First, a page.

3. Where In Your Home Is Mold Commonly Found?
The ideal conditions for mold growth are damp areas that have limited air circulation or sunlight.
Mold is commonly found in:
- Crawl spaces
- Inside walls
- HVAC or air ducts
4. Moisture and Mold Problems
All types of mold require moisture to grow. Therefore, a mold problem starts as a moisture problem. Mold can begin to grow on damp surfaces within just 24 to 48 hours. If left unresolved, any mold problems will compound over time.
A wide range of circumstances can cause moisture in your home.
You could face weather issues such as a humid or coastal climate, flooding, or heavy rains. These issues can often be managed with better drainage, a sump pump, or dehumidification.
You could also have moisture issues where groundwater seeps into your basement or crawl space, adding humidity to your entire house. Basement waterproofing or crawl space encapsulation can provide more permanent solutions for these circumstances.
There are also water issues that stem from plumbing problems, interior water leaks, or poor ventilation in bathrooms or kitchens. Fixing the problems with your interior house systems could resolve issues where daily water usage is causing your mold problems.
5. What Should You Do About the Mold?
The potential dangers of mold mean that it's important to talk to a professional. They have the skills and resources to help identify what type of mold you have and how to remove it and protect your home against it.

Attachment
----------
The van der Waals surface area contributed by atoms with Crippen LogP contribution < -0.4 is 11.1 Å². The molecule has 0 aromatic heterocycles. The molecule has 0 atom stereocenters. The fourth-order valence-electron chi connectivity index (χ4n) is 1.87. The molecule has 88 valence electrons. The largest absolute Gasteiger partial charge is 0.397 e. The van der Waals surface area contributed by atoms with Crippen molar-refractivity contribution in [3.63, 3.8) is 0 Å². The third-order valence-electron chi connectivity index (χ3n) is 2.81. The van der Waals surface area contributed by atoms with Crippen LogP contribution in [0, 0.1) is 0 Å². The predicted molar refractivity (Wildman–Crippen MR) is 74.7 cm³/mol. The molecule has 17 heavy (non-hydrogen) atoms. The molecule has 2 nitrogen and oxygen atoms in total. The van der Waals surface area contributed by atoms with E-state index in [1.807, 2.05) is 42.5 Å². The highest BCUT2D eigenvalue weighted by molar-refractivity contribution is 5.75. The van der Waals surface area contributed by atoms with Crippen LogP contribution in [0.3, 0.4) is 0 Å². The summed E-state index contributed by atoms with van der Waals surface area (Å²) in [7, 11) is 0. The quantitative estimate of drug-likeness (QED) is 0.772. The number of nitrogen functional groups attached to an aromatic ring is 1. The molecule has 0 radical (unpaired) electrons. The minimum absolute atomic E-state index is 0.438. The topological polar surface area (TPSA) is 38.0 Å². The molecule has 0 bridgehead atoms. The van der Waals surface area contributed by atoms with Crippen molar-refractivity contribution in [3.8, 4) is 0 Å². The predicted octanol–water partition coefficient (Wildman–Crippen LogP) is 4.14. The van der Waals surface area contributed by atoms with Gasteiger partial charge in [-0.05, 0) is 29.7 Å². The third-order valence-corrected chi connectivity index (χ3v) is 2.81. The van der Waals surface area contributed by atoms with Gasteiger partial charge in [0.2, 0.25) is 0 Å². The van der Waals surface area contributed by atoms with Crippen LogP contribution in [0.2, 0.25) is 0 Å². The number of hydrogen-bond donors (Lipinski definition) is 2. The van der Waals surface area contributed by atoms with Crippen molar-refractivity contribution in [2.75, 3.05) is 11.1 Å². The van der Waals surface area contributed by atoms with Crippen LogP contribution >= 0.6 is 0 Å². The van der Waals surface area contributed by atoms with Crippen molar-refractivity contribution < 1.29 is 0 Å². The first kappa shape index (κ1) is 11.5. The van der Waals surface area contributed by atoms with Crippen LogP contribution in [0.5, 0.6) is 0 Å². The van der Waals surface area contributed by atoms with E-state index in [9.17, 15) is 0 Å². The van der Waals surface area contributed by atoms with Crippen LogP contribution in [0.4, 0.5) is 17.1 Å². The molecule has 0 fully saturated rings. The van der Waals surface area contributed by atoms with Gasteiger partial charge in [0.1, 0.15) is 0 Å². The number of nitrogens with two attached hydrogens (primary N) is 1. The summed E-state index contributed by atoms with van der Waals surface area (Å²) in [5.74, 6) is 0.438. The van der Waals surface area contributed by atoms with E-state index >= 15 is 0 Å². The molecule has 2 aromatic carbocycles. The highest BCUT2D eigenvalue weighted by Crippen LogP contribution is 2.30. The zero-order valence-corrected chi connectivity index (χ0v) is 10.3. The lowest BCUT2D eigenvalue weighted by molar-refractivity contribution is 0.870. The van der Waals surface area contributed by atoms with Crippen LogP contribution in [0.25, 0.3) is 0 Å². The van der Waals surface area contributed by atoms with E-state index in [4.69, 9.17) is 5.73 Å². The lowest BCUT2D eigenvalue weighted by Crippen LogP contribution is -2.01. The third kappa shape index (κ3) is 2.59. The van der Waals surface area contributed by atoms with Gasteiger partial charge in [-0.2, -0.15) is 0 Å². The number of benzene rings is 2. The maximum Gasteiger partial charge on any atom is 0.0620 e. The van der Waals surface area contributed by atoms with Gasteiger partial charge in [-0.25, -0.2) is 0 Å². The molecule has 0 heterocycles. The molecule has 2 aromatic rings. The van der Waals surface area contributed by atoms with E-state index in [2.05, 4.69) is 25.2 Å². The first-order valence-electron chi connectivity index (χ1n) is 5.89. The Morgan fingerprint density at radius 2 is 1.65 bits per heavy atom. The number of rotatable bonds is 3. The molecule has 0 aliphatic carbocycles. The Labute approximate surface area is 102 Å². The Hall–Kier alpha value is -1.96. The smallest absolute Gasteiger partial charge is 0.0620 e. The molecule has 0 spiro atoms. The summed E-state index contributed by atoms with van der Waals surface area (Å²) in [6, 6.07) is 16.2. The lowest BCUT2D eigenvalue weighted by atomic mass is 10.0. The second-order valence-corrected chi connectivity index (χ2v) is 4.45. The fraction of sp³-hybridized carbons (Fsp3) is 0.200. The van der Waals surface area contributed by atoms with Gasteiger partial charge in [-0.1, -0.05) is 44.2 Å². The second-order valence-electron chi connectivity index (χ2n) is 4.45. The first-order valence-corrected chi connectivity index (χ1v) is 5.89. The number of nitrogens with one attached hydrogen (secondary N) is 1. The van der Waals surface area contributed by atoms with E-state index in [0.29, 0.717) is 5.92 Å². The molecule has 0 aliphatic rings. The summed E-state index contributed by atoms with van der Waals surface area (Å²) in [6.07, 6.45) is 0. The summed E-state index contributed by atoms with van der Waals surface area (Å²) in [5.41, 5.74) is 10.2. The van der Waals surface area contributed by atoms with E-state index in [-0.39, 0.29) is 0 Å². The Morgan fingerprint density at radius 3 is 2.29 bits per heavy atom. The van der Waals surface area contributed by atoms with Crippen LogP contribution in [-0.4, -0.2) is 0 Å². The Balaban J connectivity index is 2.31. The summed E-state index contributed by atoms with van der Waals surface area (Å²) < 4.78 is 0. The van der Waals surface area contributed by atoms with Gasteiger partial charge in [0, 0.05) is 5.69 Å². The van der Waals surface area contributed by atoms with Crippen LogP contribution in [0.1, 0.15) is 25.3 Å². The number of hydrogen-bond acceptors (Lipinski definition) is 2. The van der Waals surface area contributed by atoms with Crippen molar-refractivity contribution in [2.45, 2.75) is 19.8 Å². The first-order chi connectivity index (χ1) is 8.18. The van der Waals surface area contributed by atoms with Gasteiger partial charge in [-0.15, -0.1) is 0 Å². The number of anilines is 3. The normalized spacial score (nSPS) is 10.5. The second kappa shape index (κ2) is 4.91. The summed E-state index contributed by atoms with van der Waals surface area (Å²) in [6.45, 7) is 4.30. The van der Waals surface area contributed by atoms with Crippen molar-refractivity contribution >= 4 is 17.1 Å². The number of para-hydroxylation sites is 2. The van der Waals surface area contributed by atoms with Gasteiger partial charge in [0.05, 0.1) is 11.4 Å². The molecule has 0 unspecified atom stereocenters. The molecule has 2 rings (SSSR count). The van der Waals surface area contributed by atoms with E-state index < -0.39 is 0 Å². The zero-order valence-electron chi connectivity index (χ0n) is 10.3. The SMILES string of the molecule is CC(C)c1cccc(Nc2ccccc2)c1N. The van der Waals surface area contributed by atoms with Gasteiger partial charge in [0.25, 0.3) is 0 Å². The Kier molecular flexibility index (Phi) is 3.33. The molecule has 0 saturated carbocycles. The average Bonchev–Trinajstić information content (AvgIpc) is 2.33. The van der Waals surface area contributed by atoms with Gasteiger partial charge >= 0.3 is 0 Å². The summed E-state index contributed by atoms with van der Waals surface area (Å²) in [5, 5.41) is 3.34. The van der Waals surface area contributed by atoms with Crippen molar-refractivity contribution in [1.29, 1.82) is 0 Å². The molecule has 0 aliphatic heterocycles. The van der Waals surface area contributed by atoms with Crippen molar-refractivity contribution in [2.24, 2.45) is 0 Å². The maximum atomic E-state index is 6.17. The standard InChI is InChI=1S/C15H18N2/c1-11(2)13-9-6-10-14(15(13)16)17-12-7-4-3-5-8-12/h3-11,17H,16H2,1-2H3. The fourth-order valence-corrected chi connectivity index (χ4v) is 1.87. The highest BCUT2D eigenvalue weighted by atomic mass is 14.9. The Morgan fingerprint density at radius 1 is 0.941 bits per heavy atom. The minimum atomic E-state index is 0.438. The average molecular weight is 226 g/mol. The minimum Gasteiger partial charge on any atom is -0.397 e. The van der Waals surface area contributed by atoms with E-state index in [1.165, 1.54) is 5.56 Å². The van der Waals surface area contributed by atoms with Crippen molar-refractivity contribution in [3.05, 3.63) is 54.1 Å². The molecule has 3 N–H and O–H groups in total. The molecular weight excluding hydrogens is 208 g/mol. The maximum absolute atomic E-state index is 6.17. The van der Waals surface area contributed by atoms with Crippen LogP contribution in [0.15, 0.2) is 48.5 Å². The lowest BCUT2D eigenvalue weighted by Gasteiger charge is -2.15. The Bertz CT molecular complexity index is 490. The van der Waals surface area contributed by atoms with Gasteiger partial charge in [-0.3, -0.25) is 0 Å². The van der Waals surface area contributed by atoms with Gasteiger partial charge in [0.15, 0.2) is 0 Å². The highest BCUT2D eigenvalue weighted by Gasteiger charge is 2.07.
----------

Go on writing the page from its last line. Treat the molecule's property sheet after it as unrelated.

In some cases, mold cleaning with a bleach solution could be all that's required. If there's a more extensive problem, mold remediation could be needed.
6. How Can You Stop Mold From Coming Back?
If you clean up mold without fixing the underlying moisture problem, the mold will likely return.
This means dealing with moisture problems is a critical part of stopping a mold problem.
Start removing problem water sources by improving drainage and fixing plumbing leaks. The less water that's entering your environment, the fewer drying solutions you'll need afterward.
Reduce moisture with basement waterproofing or crawl space waterproofing and encapsulation. The air quality of your home starts with the ground level. Because warm air rises, the air from your basement or crawl space will circulate throughout your house because of what's known as the stack effect. This means mold spores in your basement could spread throughout your house. Similarly, moisture in your basement could create conditions for mold growth in the upper stories.
Also, reduce the levels of moisture in the air by dehumidifying to 30-50 percent. Improving air circulation can also help to keep your home dry. It's especially useful to use exhaust vents to manage steam in the bathroom or kitchen.
Flooding and high rains are also a common cause of mold growth. Rather than dealing with water and mold growth after the fact, you can be prepared by installing a sump pump that will automatically remove any water that enters your house.